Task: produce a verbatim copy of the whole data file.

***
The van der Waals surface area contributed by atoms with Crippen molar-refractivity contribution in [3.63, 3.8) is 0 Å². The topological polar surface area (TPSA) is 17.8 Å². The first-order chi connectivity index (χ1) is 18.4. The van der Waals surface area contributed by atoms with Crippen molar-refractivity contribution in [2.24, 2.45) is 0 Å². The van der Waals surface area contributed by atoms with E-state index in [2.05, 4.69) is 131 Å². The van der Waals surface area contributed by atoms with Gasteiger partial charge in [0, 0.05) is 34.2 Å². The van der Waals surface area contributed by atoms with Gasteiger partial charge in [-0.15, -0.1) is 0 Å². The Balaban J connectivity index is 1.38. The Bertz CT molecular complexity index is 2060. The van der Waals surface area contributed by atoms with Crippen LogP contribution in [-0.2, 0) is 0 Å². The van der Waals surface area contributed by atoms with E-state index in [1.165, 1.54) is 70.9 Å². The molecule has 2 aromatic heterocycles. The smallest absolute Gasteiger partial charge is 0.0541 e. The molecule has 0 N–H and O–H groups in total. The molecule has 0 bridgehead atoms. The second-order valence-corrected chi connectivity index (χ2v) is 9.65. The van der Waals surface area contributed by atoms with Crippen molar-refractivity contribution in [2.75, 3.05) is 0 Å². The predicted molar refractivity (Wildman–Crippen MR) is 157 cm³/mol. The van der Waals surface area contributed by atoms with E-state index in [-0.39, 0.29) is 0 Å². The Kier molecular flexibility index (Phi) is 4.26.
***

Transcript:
The van der Waals surface area contributed by atoms with Crippen molar-refractivity contribution in [3.63, 3.8) is 0 Å². The topological polar surface area (TPSA) is 17.8 Å². The first-order chi connectivity index (χ1) is 18.4. The van der Waals surface area contributed by atoms with Crippen molar-refractivity contribution in [2.24, 2.45) is 0 Å². The van der Waals surface area contributed by atoms with E-state index in [2.05, 4.69) is 131 Å². The van der Waals surface area contributed by atoms with Gasteiger partial charge in [0, 0.05) is 34.2 Å². The van der Waals surface area contributed by atoms with Gasteiger partial charge in [-0.15, -0.1) is 0 Å². The Balaban J connectivity index is 1.38. The Bertz CT molecular complexity index is 2060. The van der Waals surface area contributed by atoms with Crippen LogP contribution in [-0.2, 0) is 0 Å². The van der Waals surface area contributed by atoms with E-state index in [1.165, 1.54) is 70.9 Å². The molecule has 2 aromatic heterocycles. The smallest absolute Gasteiger partial charge is 0.0541 e. The molecule has 0 N–H and O–H groups in total. The molecule has 0 bridgehead atoms. The second-order valence-corrected chi connectivity index (χ2v) is 9.65. The van der Waals surface area contributed by atoms with Crippen molar-refractivity contribution in [2.75, 3.05) is 0 Å². The predicted molar refractivity (Wildman–Crippen MR) is 157 cm³/mol. The van der Waals surface area contributed by atoms with E-state index in [-0.39, 0.29) is 0 Å². The Kier molecular flexibility index (Phi) is 4.26.